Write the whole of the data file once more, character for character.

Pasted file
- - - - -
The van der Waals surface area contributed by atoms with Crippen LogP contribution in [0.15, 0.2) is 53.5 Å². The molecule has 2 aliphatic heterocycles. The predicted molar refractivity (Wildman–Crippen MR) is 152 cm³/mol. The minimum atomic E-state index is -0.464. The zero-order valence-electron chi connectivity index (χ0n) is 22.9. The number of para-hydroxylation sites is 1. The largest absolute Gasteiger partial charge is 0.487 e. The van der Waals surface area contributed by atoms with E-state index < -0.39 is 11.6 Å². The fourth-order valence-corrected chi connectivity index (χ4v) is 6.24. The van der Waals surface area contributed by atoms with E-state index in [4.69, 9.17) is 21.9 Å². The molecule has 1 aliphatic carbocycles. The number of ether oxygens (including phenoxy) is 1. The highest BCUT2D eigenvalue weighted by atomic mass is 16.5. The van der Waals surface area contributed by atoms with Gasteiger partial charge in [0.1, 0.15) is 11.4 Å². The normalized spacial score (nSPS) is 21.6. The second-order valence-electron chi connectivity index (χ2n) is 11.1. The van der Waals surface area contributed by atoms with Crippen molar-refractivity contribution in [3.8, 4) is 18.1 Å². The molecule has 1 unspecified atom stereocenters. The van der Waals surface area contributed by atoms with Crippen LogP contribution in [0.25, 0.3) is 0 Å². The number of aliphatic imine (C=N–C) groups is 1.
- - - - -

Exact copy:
The van der Waals surface area contributed by atoms with Crippen LogP contribution in [0.15, 0.2) is 53.5 Å². The molecule has 2 aliphatic heterocycles. The predicted molar refractivity (Wildman–Crippen MR) is 152 cm³/mol. The minimum atomic E-state index is -0.464. The zero-order valence-electron chi connectivity index (χ0n) is 22.9. The number of para-hydroxylation sites is 1. The largest absolute Gasteiger partial charge is 0.487 e. The van der Waals surface area contributed by atoms with E-state index < -0.39 is 11.6 Å². The fourth-order valence-corrected chi connectivity index (χ4v) is 6.24. The van der Waals surface area contributed by atoms with E-state index in [4.69, 9.17) is 21.9 Å². The molecule has 1 aliphatic carbocycles. The number of ether oxygens (including phenoxy) is 1. The highest BCUT2D eigenvalue weighted by atomic mass is 16.5. The van der Waals surface area contributed by atoms with Gasteiger partial charge in [0.1, 0.15) is 11.4 Å². The normalized spacial score (nSPS) is 21.6. The second-order valence-electron chi connectivity index (χ2n) is 11.1. The van der Waals surface area contributed by atoms with Crippen molar-refractivity contribution in [3.8, 4) is 18.1 Å². The molecule has 1 unspecified atom stereocenters. The van der Waals surface area contributed by atoms with Crippen LogP contribution in [0.25, 0.3) is 0 Å². The number of aliphatic imine (C=N–C) groups is 1.